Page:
Bungalow
‘Bungalow: From heritage to contemporary.’ The tour we went on was led by Nicole Stock, editor of this book.

Last weekend the daughter and I went poking around four houses belonging to people we didn’t know. No, we weren’t visiting open homes looking for tragically overpriced Auckland real estate; it was, dare I say it, a more ‘cultured’ affair than that. Our slightly voyeuristic snooping was, in fact, a legitimate part of the Auckland Heritage Festival.

A delightful way to spend an afternoon, the houses we toured were 1920s or 30s bungalows which sported recent additions. These renovations managed to achieve the fine balance of incorporating the best of present day design, while preserving the integrity of the original dwelling.

Now I know this architectural style intimately: my maternal grandparents’ home was a bungalow built about 1923 for them at 40 Greenlane Road*. As a child, I have fond memories of visiting their residence most weekends and staying over during the school holidays. This was the 60s and the house still boasted the features unique to its pedigree: asymmetrical composition, shallow pitched gable roof with wide eaves, leadlights, central hallway with wooden panelling, bay windows complete with shingles, and deep porches.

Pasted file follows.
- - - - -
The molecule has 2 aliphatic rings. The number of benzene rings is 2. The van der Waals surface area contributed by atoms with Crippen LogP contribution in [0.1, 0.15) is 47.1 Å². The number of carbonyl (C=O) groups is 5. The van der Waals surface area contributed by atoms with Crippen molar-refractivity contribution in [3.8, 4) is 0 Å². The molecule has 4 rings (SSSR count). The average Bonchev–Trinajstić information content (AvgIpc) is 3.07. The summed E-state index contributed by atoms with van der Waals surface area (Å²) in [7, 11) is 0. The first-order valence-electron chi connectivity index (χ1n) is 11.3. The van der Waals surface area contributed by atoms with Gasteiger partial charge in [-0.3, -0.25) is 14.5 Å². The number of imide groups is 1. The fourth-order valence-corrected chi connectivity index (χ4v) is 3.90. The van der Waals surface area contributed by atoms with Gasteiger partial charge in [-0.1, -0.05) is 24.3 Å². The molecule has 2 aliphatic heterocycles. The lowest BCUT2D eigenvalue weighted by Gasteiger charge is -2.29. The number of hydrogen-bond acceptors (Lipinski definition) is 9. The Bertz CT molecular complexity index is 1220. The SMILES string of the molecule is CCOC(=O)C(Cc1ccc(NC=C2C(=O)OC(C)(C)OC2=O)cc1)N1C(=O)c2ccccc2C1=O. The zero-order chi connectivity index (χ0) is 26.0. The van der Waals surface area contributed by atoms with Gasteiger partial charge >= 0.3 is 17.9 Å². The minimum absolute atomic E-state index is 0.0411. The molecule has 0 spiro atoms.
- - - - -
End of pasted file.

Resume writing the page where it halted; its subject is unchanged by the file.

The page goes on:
It also had the original 40 year old or so kitchen complete with terrazzo bench, wooden cabinetry, and safe. The only things in this room which weren’t original were the gas stove which sat in an alcove where the coal range would have been when the dwelling was first built, and a 1948 MacDonald refrigerator**, complete with a small ice box. Everything was in superb condition.

In this kitchen, which today would be considered basic, my grandmother whipped up a storm producing meals for the multitudes, laying down preserves, and baking. All was of the highest quality. To this day, she remains one of the best cooks I have come across.

The houses the daughter and I visited last weekend all had replaced the original kitchen with a modern one positioned in the new addition. Interestingly, without exception, the new iteration was neither big or conspicuously flash; rather they were practical, almost understated affairs. This was the situation even in the home of the chef, albeit his knives were definitely of the serious, professional kind.

I am sure the food produced in these homes has not suffered for this restraint. After all, as my grandmother proved, a skilled cook can turn out wonderful fare in the most basic of kitchens.

This premise holds true, I think, for so much in life.

Note to self: Replace knackered stove with one that meets my needs. Do not be seduced by the four oven range that comes in an amazing array of colours that the consumer in me covets. It is simply not necessary!

* The house is still there. It looks the same from the front, but has been added to at the rear.
** The fridge became the beer fridge at the Auckland Harbour Board where my Dad worked. It was still going strong when he retired in 1989.